(1) Citizens of EU and EFTA Member States (Iceland, Liechtenstein, Norway or Switzerland) do not need a visa and have unrestricted access to the German labor market.
(2) Australia, Israel, Japan, Canada, New Zealand, Republic of Korea and the US
Nationals of these countries do not require an entry visa. They do, however, require a residence permit for stays of more than 90 days and need a working permit from the day they start working in Germany. In order to get the working permit ready for your arrival please get in touch with the International Office much in advance.
(3) Nationals of all other non-EU countries
You have to apply for the entry visa at the German embassy or consulate in your home country or current country of residence. The following visas are those used most often for research and study purposes:
Further information you will find via the Visa Navigator of the Federal Foreign Office.
Any questions? Get in touch with us. We will figure out what is the most suitable application in your individual case.
Online Visa application you can find here.
If your spouse and/or children will be accompanying you during your stay, we advise you to submit all applications at the same time, even if your family is arriving later.
In most cases, the national visa is only issued for a period of three or six months. After arriving in Germany, you must apply for a residence permit in Dresden, see first steps.
For your first arrival the MPI-CBG offers rooms in its guesthouse for short-term stays. Usually a guest room can be booked for a period for 4 max 8 weeks. This gives you enough time to find an appropriate accommodation in Dresden. Our guesthouse is at the rear of the MPI-CBG Institute property. The guesthouse is a studio apartment, approx. 25 sqm with an ensuite bathroom and fully equipped, private kitchen. You will also find bed linen, towels, and some cleaning agents. Booking can be cancelled on short notice. The postal address of the guesthouse is the same as the Institute. To find an apartment in Dresden see first steps.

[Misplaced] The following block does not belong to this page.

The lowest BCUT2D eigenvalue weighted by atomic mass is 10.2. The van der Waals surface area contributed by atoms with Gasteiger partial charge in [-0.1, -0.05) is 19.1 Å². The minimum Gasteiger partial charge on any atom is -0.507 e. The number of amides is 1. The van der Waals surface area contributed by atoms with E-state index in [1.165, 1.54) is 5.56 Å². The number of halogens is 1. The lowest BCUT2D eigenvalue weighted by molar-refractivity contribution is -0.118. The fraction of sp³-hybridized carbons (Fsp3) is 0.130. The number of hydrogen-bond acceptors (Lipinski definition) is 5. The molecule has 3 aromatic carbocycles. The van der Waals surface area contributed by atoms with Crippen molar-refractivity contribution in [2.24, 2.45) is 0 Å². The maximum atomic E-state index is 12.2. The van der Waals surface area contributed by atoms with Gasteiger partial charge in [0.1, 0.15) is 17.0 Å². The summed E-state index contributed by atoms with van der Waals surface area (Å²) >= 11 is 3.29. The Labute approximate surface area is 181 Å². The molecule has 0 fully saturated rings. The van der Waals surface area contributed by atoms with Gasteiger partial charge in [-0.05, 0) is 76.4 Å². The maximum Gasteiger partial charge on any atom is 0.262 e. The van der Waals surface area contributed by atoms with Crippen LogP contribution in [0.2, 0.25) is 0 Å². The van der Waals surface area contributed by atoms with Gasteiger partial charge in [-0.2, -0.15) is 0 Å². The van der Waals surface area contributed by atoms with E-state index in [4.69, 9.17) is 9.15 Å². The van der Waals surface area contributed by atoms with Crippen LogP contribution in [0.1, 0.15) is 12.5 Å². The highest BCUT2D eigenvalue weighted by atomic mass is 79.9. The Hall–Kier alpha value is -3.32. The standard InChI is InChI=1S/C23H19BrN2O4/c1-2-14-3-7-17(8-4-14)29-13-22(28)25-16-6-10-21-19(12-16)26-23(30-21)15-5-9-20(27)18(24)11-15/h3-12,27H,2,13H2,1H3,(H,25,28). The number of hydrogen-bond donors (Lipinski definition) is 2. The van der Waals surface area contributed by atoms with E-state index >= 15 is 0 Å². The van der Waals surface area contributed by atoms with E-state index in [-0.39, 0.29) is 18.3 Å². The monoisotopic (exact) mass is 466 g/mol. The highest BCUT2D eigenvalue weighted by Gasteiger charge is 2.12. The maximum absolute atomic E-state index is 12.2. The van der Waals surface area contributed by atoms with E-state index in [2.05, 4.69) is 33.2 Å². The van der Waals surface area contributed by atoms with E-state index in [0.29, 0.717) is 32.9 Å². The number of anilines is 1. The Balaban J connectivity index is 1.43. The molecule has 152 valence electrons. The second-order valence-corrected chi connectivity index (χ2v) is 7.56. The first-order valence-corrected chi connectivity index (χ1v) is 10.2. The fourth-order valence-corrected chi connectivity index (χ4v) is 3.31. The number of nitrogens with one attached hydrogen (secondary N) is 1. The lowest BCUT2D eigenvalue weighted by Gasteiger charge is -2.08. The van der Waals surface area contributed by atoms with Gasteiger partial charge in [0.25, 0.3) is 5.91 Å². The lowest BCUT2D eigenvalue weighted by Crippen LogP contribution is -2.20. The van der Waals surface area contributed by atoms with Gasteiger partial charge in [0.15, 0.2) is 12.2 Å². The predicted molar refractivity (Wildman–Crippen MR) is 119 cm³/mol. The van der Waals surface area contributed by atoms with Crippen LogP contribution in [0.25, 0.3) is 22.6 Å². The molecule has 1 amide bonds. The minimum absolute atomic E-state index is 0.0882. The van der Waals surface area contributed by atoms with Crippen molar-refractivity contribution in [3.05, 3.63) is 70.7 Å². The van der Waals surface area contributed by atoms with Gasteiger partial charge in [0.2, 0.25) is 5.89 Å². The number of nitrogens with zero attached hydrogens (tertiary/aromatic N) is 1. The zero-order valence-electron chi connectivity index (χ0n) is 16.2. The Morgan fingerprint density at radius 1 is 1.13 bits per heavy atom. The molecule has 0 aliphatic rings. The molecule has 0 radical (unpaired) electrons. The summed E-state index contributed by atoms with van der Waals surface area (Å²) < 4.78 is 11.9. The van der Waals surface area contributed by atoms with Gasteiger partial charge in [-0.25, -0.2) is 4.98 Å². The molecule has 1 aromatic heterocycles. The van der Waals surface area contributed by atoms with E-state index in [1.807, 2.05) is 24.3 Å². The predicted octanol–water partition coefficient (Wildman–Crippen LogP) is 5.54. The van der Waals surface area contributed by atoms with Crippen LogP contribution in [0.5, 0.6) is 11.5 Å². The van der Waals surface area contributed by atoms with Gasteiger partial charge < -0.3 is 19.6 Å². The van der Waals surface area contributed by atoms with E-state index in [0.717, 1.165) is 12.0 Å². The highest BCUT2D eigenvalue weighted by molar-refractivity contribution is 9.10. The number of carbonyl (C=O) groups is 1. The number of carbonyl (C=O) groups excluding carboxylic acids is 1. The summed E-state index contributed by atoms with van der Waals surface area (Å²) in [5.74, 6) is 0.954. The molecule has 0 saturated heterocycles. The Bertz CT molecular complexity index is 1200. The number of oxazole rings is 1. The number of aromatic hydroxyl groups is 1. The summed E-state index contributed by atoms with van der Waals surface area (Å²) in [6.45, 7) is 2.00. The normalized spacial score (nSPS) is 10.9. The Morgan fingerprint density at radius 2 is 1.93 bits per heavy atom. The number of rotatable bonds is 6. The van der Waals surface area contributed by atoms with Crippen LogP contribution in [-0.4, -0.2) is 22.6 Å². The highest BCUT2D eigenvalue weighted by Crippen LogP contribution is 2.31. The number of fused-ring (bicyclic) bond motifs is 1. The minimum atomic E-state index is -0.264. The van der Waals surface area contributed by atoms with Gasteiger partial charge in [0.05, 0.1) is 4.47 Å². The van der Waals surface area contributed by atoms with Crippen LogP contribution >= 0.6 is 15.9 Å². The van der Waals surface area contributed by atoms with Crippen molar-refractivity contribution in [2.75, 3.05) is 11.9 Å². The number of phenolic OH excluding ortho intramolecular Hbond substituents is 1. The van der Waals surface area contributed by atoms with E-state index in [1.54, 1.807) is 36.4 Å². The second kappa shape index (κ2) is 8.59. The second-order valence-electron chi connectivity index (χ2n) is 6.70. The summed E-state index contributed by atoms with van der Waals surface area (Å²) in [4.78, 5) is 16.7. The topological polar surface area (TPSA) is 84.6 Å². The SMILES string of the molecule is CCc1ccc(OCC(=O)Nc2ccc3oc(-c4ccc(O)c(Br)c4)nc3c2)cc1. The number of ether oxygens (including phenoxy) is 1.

Important documents to bring to Germany:
Our office is happy to advise you on translation and recognition of your marriage/birth certificates and can help you to initiate the process.
US citizens in possession of a valid US passport do not need a visa to enter Germany and can stay up to 90 days without being allowed to work.
If you want stay in Germany for more than 90 days are required to obtain a residence permit.
You may apply for their residence permit after entering Germany without a visa – which may take some time. As long as you do not have a residence permit you are not allowed to work. Alternatively, they can apply for a residence permit prior to entry at the German Embassy in Washington or at a German Consulate (currently located in Atlanta, Boston, Chicago, Houston, Los Angeles, Miami, New York or San Francisco) in order to start working immediately.
A visa allows you to cross the state border and stay in Germany for a specific period of time whereas a permit is mandatory for all those staying for longer than three or 6 months.
Usually your spouse must proof basic proficiency of the German language which also helps for the first steps in Germany.
However, there are certain exceptions:
Yes. If you are third party national and married to a German citizen, you are required to obtain a residence permit in the form of a visa and need to proof German language skills, at A1 level.
No. If you are a third-country national and your spouse is a citizen of a member state of the EU or EEA, they are entitled to freedom of movement and can therefore live and work in Germany without restrictions. All they need to enter the country is a national identity card. They can apply for a residence care after they entered Germany.
No. If you are not married your spouse is permitted to enter Germany for the purpose of short-term visits of only max. 90 days within 180 days. You can apply for a dependent Visa only when you have a marriage registration certificate.